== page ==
The limbic system is the part of the central nervous system that maintains and guides the emotions and behavior of self-preservation, for which it stores and retrieves memories. In this system, two areas are particularly important, the hippocampus and the amygdala.

The hippocampus integrates new experiences with autobiographical memory and location in time and space. Its function is needed for explicit memory. The amygdala assigns emotional significance to sensory stimuli, and saves them intensely in the memory, as well as controlling the release of hormones and mediators.

Non-traumatic autobiographical memories are finally stored in the cerebral cortex, from where they can be recovered in the long term. The main interface between the hippocampus and cerebral cortex is the entorhinal cortex, which functions as a hub in the memory network.

Studies show that patients suffering from PTSD exhibit reduced hippocampal volume, which explains why traumatic memories do not reach or consolidate as coded passes. By reducing the hippocampus and activating the amygdala, intense and fragmented memories are produced, which had not been integrated with autobiographical memory (dissociation).

Dissociation is a term coined in 1889 by French philosopher and psychiatrist Pierre Janet to describe how traumatic emotions are separated from the common consciousness and stored in a memory different from verbal memory. He was the first to note this other type of memory, which is stored in the form of gut feelings (anxiety, panic) or visual images (flashbacks, nightmares). The concept of dissociation is fundamental to understanding of the mechanism of PTSD.

Currently, Bessel Van der Kolk[1] and the Trauma Clinic use three types of treatments: yoga, EMDR and psychomotor therapy. The first, yoga, involves physical, emotional, mental and spiritual dimensions. The mechanism behind EMDR is unknown, but it is known that it promotes integration The third is a kind of psychodrama of the traumatic experience. These types of treatments may look familiar to the readers of this Journal. In the words of Dr. Van der Kolk. Body awareness is a necessary aspect of effective emotion regulation. Something we know very well.

Rediscovering shamanism

Although long disparaged by our Western culture, we are rediscovering the value of shamanic medicine. Shamanism is an ancient healing practice that may date back ten thousand years, as it is found in primitive cultures from all continents. It is characterized by a journey the healer takes in an altered state of consciousness, beyond ordinary time and space, obtaining information to help the sick or their community.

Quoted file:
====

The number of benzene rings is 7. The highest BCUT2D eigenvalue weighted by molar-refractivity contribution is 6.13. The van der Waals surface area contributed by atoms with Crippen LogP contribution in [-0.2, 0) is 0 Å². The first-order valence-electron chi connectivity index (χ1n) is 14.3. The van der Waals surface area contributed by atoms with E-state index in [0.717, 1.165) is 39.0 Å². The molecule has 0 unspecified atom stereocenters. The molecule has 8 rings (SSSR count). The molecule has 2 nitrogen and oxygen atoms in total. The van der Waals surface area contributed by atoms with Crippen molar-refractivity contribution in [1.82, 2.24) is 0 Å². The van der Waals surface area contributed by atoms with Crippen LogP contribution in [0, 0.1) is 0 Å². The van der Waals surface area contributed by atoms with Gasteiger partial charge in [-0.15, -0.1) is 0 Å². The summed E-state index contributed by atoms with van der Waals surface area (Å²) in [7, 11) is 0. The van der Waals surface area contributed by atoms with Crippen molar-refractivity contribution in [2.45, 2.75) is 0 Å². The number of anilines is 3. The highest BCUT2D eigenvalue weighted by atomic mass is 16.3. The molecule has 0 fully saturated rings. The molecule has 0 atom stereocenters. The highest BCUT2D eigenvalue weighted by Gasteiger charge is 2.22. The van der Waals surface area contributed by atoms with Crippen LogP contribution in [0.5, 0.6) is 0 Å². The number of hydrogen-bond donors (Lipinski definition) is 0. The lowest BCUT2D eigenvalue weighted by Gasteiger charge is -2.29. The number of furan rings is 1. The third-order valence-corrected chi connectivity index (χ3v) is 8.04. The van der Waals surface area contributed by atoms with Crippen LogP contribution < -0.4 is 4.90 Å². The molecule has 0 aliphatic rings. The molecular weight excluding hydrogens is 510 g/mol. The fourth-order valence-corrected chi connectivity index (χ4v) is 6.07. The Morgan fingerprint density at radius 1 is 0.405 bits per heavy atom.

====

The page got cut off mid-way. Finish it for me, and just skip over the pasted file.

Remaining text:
Of all the concepts and shamanic techniques, the most important is undoubtedly soul loss and its corresponding recovery. One of the natural reactions of the soul in the face of intolerable trauma is fragmentation, leaving the fragment trapped in the original space-time, separate from the whole that lives on without that fraction of vital energy.

The size and number of fragments is varies, but when trauma is truly overpowering, the soul disconnects almost entirely, leaving only a percentage of psychic energy to continue functional biological life, but devoid of the essential spark. Not only vital energy, but also many attributes and qualities no longer manifest in daily life. Meanwhile, the traumatic event is in turn blocked, partially or fully deleted from the consciousness. This is what we call soul loss.

As the soul withdraws to be preserved, it is possible to achieve recovery and integration back to the individual as a whole. Shamans realize this through the shamanic journey, going in search of the soul of the patient and blow it back.

When trauma is extreme, the soul is torn because trauma is a wound of the soul. Being a wound, you can:

  • Immediate healing trauma without sequel. A fortunate development.
  • Partial tearing fragmentation of the soul. The fragment that guards the traumatic experience, continuing to experience it again and again, always present, with intense emotional and physical commitment. Another fragment blocks the experience, causing amnesia of the episode and emotional and physical anesthesia.
  • Almost total detachment,  soul loss.  Before the intolerable event, the soul is removed, conserving the memories and attributes. The person continues simply connected to the vital spark, living ‘on autopilot’.

The memories of trauma are trapped in the separated fragments and before any circumstance triggers them, they are activated, reliving everything as originally happened. The soul is still there, but trapped. Without further restimulation, the person goes through life with less affective engagement and without remembering details, as if they had been a mere spectator of the experience.

Dealing with PTSD in regression therapy

PLT, recognizing the validity of this clinical image, has revived the shamanist technique, but by urging patients to go in search of their lost soul parts, and bringing them back. PLT powers the subjects, believing that no one knows more about their soul than they themselves.